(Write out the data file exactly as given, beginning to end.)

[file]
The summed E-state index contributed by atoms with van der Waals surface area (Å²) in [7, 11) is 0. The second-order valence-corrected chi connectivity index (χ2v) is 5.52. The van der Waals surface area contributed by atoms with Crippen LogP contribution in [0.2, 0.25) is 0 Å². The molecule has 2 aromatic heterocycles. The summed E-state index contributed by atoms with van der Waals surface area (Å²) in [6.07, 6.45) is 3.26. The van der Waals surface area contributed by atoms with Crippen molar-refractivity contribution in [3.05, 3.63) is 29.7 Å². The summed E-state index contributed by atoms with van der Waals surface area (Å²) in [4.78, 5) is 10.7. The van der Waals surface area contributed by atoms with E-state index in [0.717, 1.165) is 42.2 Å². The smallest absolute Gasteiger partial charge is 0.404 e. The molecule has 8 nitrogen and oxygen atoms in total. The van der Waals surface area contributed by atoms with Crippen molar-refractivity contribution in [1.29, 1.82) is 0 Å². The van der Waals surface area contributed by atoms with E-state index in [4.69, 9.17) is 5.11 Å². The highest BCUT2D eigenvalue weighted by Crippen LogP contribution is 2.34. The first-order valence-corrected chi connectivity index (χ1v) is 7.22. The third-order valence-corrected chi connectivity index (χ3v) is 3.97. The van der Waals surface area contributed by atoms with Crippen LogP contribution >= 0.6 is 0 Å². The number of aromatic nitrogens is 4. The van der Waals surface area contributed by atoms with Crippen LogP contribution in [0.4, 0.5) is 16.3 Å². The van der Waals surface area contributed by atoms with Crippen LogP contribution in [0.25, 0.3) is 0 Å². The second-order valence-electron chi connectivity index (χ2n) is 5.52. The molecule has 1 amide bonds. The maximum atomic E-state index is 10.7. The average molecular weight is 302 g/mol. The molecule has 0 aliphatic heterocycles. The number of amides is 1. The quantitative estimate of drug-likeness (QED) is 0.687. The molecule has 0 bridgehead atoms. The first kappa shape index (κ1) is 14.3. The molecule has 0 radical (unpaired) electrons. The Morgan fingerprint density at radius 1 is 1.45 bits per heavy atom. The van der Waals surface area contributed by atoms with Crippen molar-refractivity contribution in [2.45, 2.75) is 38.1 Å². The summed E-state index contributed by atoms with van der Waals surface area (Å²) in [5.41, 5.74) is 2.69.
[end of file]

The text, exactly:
The summed E-state index contributed by atoms with van der Waals surface area (Å²) in [7, 11) is 0. The second-order valence-corrected chi connectivity index (χ2v) is 5.52. The van der Waals surface area contributed by atoms with Crippen LogP contribution in [0.2, 0.25) is 0 Å². The molecule has 2 aromatic heterocycles. The summed E-state index contributed by atoms with van der Waals surface area (Å²) in [6.07, 6.45) is 3.26. The van der Waals surface area contributed by atoms with Crippen molar-refractivity contribution in [3.05, 3.63) is 29.7 Å². The summed E-state index contributed by atoms with van der Waals surface area (Å²) in [4.78, 5) is 10.7. The van der Waals surface area contributed by atoms with E-state index in [0.717, 1.165) is 42.2 Å². The smallest absolute Gasteiger partial charge is 0.404 e. The molecule has 8 nitrogen and oxygen atoms in total. The van der Waals surface area contributed by atoms with Crippen molar-refractivity contribution in [1.29, 1.82) is 0 Å². The van der Waals surface area contributed by atoms with E-state index in [4.69, 9.17) is 5.11 Å². The highest BCUT2D eigenvalue weighted by Crippen LogP contribution is 2.34. The first-order valence-corrected chi connectivity index (χ1v) is 7.22. The third-order valence-corrected chi connectivity index (χ3v) is 3.97. The van der Waals surface area contributed by atoms with Crippen LogP contribution >= 0.6 is 0 Å². The number of aromatic nitrogens is 4. The van der Waals surface area contributed by atoms with Crippen LogP contribution in [0.4, 0.5) is 16.3 Å². The van der Waals surface area contributed by atoms with Crippen LogP contribution in [0.25, 0.3) is 0 Å². The second-order valence-electron chi connectivity index (χ2n) is 5.52. The molecule has 1 amide bonds. The maximum atomic E-state index is 10.7. The average molecular weight is 302 g/mol. The molecule has 0 aliphatic heterocycles. The number of amides is 1. The quantitative estimate of drug-likeness (QED) is 0.687. The molecule has 0 bridgehead atoms. The first kappa shape index (κ1) is 14.3. The molecule has 0 radical (unpaired) electrons. The Morgan fingerprint density at radius 1 is 1.45 bits per heavy atom. The van der Waals surface area contributed by atoms with Crippen molar-refractivity contribution in [2.45, 2.75) is 38.1 Å². The summed E-state index contributed by atoms with van der Waals surface area (Å²) in [5.41, 5.74) is 2.69.